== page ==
How Jewish terrorists defeated British rule.
Terrorism scholar Hoffman (Security Studies/Georgetown Univ.; Inside Terrorism, 2006, etc.) draws on British, Israeli and American archives, uncovering much new material, in this history of Zionists’ determination to oust the British from Palestine. Terrorism, carried out by two rival groups—Irgun and the more extreme Lehi—resulted, after 30 years of violence, in British withdrawal and the creation of Israel. Britain’s presence had been authorized by the Mandate of Palestine, a consequence of the defeat of the Ottoman Empire in World War I. By 1929, despite improvements to infrastructure and standard of living, both Arabs and Jews were seething with resentment. “The situation was…like the Wild West,” one British commander remarked. And it worsened: In the 1930s, hundreds of thousands of Jews fleeing the Nazis pressed for permission to immigrate, incensed over Britain’s quota; Arabs, threatened by an increase in population, formed marauding guerrilla bands. With British soldiers fighting the war, the police force was inadequate and demoralized. In 1938 alone, 5,708 terrorist incidents occurred. Of more than 90 protagonists in this teeming drama, Menachem Begin emerges as one of the most violent, the mastermind behind the horrific bombing of the King David Hotel in 1939. “We fight, therefore we are!” he exclaimed. British leaders, some openly anti-Semitic, vacillated as terrorists fulfilled their mission to make Palestine ungovernable. Never, a statesman said ruefully, would the region be a place “in which Jew and Arab would settle down together….” Winston Churchill, with considerable understatement, admitted that Britain’s Mandatory administration had been “a thankless, painful, costly, laborious, inconvenient task.” Hoffman concludes that the “rise of Israel was the product of many powerful forces in addition to terrorism.” But the Irgun’s success, he chillingly notes, laid the groundwork for today’s globalized terrorism.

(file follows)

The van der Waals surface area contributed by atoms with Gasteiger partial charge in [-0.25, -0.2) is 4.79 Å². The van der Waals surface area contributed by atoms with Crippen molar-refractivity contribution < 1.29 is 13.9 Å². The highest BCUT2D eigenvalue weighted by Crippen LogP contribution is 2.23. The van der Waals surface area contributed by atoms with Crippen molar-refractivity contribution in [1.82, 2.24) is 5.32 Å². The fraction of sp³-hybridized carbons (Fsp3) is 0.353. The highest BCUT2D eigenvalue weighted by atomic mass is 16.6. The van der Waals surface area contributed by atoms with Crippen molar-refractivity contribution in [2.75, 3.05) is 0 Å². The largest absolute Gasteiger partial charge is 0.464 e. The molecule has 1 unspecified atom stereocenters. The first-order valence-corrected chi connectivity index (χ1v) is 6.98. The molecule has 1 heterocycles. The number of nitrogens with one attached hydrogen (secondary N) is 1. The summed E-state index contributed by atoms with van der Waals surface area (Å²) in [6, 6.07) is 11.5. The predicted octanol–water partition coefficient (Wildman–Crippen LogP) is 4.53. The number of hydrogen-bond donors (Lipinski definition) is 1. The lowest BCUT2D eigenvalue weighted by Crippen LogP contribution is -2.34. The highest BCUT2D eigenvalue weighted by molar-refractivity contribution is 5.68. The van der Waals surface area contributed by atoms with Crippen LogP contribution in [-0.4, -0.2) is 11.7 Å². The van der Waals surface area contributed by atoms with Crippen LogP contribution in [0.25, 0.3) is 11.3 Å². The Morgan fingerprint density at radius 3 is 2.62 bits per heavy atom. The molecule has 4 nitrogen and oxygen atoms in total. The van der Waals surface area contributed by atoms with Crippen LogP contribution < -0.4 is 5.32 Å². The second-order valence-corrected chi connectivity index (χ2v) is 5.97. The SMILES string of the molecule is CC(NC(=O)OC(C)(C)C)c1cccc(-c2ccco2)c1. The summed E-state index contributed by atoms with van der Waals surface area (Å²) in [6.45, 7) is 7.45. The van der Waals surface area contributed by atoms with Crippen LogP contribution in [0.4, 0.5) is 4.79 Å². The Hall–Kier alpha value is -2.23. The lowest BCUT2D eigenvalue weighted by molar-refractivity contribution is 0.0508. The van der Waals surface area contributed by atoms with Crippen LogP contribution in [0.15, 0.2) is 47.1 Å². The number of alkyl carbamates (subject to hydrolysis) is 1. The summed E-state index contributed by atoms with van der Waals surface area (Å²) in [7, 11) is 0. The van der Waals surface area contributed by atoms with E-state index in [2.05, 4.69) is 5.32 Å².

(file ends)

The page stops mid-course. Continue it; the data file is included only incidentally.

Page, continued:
An authoritative, sweeping, important history that shows how terrorism “is neither irrational nor desperate but instead entirely rational and often carefully calculated and choreographed.”